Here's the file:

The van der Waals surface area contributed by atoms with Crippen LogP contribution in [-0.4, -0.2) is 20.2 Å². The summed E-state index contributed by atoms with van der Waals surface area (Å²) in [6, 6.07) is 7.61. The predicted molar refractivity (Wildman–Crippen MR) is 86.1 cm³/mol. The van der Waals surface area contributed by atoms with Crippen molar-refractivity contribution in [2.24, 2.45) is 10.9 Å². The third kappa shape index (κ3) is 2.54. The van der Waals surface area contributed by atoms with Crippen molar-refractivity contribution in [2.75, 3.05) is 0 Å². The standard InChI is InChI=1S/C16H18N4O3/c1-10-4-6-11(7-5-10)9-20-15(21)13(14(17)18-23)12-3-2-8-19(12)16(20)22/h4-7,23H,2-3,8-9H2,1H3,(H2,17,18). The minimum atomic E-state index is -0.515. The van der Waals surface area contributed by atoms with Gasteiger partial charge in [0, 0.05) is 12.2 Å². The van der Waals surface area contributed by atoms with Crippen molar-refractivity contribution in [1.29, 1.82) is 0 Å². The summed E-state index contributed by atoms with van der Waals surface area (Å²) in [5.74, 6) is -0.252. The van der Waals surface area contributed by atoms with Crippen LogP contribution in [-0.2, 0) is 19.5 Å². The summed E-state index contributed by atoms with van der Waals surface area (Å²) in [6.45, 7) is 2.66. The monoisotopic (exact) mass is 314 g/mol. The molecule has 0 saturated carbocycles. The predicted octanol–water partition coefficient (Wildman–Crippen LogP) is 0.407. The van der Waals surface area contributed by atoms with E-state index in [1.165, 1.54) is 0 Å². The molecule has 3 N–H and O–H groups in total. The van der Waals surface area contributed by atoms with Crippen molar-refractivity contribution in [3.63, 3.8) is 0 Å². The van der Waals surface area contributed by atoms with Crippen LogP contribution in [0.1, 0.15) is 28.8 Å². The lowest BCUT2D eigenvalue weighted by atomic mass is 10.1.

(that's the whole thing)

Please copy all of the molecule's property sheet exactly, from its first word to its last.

The van der Waals surface area contributed by atoms with Crippen LogP contribution in [-0.4, -0.2) is 20.2 Å². The summed E-state index contributed by atoms with van der Waals surface area (Å²) in [6, 6.07) is 7.61. The predicted molar refractivity (Wildman–Crippen MR) is 86.1 cm³/mol. The van der Waals surface area contributed by atoms with Crippen molar-refractivity contribution in [2.24, 2.45) is 10.9 Å². The third kappa shape index (κ3) is 2.54. The van der Waals surface area contributed by atoms with Crippen molar-refractivity contribution in [2.75, 3.05) is 0 Å². The standard InChI is InChI=1S/C16H18N4O3/c1-10-4-6-11(7-5-10)9-20-15(21)13(14(17)18-23)12-3-2-8-19(12)16(20)22/h4-7,23H,2-3,8-9H2,1H3,(H2,17,18). The minimum atomic E-state index is -0.515. The van der Waals surface area contributed by atoms with Gasteiger partial charge in [0, 0.05) is 12.2 Å². The van der Waals surface area contributed by atoms with Crippen molar-refractivity contribution in [1.29, 1.82) is 0 Å². The summed E-state index contributed by atoms with van der Waals surface area (Å²) in [5.74, 6) is -0.252. The van der Waals surface area contributed by atoms with Crippen LogP contribution in [-0.2, 0) is 19.5 Å². The summed E-state index contributed by atoms with van der Waals surface area (Å²) in [6.45, 7) is 2.66. The monoisotopic (exact) mass is 314 g/mol. The molecule has 0 saturated carbocycles. The predicted octanol–water partition coefficient (Wildman–Crippen LogP) is 0.407. The van der Waals surface area contributed by atoms with E-state index in [1.165, 1.54) is 0 Å². The molecule has 3 N–H and O–H groups in total. The van der Waals surface area contributed by atoms with Crippen molar-refractivity contribution in [3.63, 3.8) is 0 Å². The van der Waals surface area contributed by atoms with Crippen LogP contribution in [0.1, 0.15) is 28.8 Å². The lowest BCUT2D eigenvalue weighted by atomic mass is 10.1.